Reporting from Sacramento -- Gov. Jerry Brown on Thursday signed California’s second on-time, balanced budget in a decade — one that will sharply curb the services the state offers and that relies on a windfall of revenue.
Unlike his predecessor, Brown used his line-item veto power relatively sparingly, dashing $270 million in spending, mostly from railway projects. He also reduced money for state commissions on higher education and women, eliminated funding for a data system to track teacher performance and further trimmed court spending.
The governor enacted the $129-billion package, with a general fund of $86-billion, in his Capitol office with little fanfare. “This is an honest but painful budget,” he said in a statement.
The signing, attended by the Legislature’s two Democratic leaders, also marked the official concession that Brown had failed to deliver a bipartisan spending plan. The same partisanship that had entangled his two predecessors also ensnared Brown, despite all the “experience, knowledge and know-how” he boasted of on the campaign trail last year.
Democratic lawmakers passed the package earlier this week, using a new voter-approved law that allowed them to do so with a simple majority vote. They bridged the final $4 billion that remained of a more than $25-billion deficit by assuming that an equivalent amount of unanticipated money will land in state coffers. Tax revenue has far outpaced projections so far this year.
If the extra money fails to materialize, the state will chop deeper into social services, prisons, universities and courts, and possibly cut up to seven days off the school year.
Already, the plan contains severe cuts, including reductions of about 23% to public universities, raising the price of medical care for the poor, closing senior centers and cutting welfare grants and cash aid for the elderly and disabled. Seventy state parks are slated for closure, community college fees are on the rise and mental health programs will be trimmed heavily.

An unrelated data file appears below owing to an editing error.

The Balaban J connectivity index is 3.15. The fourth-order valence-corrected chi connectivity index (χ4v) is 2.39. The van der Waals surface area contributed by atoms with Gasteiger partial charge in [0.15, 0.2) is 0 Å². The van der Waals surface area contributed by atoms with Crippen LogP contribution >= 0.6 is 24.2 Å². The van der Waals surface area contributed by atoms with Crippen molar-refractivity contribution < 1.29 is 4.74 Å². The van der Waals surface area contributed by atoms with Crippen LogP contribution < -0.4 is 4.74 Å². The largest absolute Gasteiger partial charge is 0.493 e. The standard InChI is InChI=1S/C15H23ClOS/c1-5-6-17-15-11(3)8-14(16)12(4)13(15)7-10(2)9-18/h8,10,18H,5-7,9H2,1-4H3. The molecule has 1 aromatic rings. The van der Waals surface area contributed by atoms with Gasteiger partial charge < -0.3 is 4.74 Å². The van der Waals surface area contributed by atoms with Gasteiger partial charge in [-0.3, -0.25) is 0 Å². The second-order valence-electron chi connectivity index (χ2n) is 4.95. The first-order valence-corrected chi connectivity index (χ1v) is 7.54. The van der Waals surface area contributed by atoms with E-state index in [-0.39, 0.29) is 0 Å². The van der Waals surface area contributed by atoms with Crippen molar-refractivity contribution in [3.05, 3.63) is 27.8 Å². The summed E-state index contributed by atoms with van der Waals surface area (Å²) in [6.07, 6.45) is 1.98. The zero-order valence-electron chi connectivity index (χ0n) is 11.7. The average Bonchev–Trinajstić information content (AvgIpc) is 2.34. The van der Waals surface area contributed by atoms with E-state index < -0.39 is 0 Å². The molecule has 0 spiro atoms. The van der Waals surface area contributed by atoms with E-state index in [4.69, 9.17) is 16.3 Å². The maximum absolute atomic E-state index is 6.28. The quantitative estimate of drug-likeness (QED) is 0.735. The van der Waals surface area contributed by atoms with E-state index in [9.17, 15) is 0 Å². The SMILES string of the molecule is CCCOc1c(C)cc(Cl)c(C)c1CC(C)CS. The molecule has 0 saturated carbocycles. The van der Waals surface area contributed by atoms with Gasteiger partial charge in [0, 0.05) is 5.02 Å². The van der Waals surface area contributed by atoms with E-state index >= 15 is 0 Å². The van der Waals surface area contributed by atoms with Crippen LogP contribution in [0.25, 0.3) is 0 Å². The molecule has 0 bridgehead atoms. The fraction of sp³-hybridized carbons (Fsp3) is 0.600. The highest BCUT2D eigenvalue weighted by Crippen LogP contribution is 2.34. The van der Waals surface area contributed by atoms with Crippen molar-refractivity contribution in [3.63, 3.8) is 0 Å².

“We gave our pound of flesh at the office,” Senate President Pro Tem Darrell Steinberg (D-Sacramento) said Thursday.
Brown took even more. He carved more than $234 million out of transportation bond money, saying some projects did not mesh well enough with the state’s nascent high-speed rail project.
The Los Angeles County Metropolitan Transportation Authority will lose $5.7 million, and Metrolink will forfeit about $35.2 million as a result, the governor’s finance department said. That will delay a program to seal off rail corridors to pedestrians and motor vehicles, Metrolink officials said.
Courts, which have already absorbed $350 million in budget reductions that the state’s chief justice has said threaten California’s justice system, were subjected to an additional $22.8 million cut. Financial officials said that money was unnecessary because the program it would have paid for was no longer planned.
Brown completely eliminated the California Postsecondary Education Commission, saving $1.9 million. For nearly four decades, the panel has coordinated planning between California’s three branches of higher education — the California State University and University of California systems and the community colleges. In his veto message, Brown called the commission ineffective.
The governor also axed $2.1 million in federal money for a data system known as CalTIDES, intended to track teacher performance. He maintained funding for a student database, known as CalPADS. In May, he had proposed suspending money for both.
“It’s unfortunate that it sounds like we’re one step forward, one step back,” said Bill Lucia, president of the education advocacy group EdVoice. The organization pushes for the use of more data to make education policy.
Brown slashed more than 40% from the budget of the Commission on the Status of Women to save $200,000; he had previously proposed abolishing it.
The governor’s budget director, Ana Matosantos, blamed Republican resistance to taxes for many of the latest cutbacks.
Though the budget is signed, the fight is not over. Brown, Democrats and their allies have indicated they will now begin to plot which taxes to seek through a ballot initiative next year, saying California’s financial well-being cannot be restored until more revenue is on the books.
Los Angeles Times staff writer Dan Weikel contributed to this report.